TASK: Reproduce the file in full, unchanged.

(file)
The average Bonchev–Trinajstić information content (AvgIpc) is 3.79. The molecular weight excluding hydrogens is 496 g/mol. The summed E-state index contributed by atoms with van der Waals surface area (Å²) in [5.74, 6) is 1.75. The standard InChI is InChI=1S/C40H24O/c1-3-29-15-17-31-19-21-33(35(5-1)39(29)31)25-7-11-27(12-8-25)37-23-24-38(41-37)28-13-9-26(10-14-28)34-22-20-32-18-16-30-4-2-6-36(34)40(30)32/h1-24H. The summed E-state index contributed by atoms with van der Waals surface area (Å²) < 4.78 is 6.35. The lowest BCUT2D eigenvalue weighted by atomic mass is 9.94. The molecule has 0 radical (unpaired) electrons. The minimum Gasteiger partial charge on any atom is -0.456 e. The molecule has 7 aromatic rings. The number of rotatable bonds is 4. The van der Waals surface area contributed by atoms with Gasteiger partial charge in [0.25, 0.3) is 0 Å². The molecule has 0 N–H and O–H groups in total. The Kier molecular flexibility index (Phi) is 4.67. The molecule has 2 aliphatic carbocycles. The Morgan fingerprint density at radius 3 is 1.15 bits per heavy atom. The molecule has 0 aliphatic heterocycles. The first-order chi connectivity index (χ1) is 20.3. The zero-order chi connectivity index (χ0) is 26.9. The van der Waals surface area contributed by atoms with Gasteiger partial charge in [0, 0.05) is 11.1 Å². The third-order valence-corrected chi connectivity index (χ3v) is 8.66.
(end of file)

The average Bonchev–Trinajstić information content (AvgIpc) is 3.79. The molecular weight excluding hydrogens is 496 g/mol. The summed E-state index contributed by atoms with van der Waals surface area (Å²) in [5.74, 6) is 1.75. The standard InChI is InChI=1S/C40H24O/c1-3-29-15-17-31-19-21-33(35(5-1)39(29)31)25-7-11-27(12-8-25)37-23-24-38(41-37)28-13-9-26(10-14-28)34-22-20-32-18-16-30-4-2-6-36(34)40(30)32/h1-24H. The summed E-state index contributed by atoms with van der Waals surface area (Å²) < 4.78 is 6.35. The lowest BCUT2D eigenvalue weighted by atomic mass is 9.94. The molecule has 0 radical (unpaired) electrons. The minimum Gasteiger partial charge on any atom is -0.456 e. The molecule has 7 aromatic rings. The number of rotatable bonds is 4. The van der Waals surface area contributed by atoms with Gasteiger partial charge in [0.25, 0.3) is 0 Å². The molecule has 0 N–H and O–H groups in total. The Kier molecular flexibility index (Phi) is 4.67. The molecule has 2 aliphatic carbocycles. The Morgan fingerprint density at radius 3 is 1.15 bits per heavy atom. The molecule has 0 aliphatic heterocycles. The first-order chi connectivity index (χ1) is 20.3. The zero-order chi connectivity index (χ0) is 26.9. The van der Waals surface area contributed by atoms with Gasteiger partial charge in [0, 0.05) is 11.1 Å². The third-order valence-corrected chi connectivity index (χ3v) is 8.66.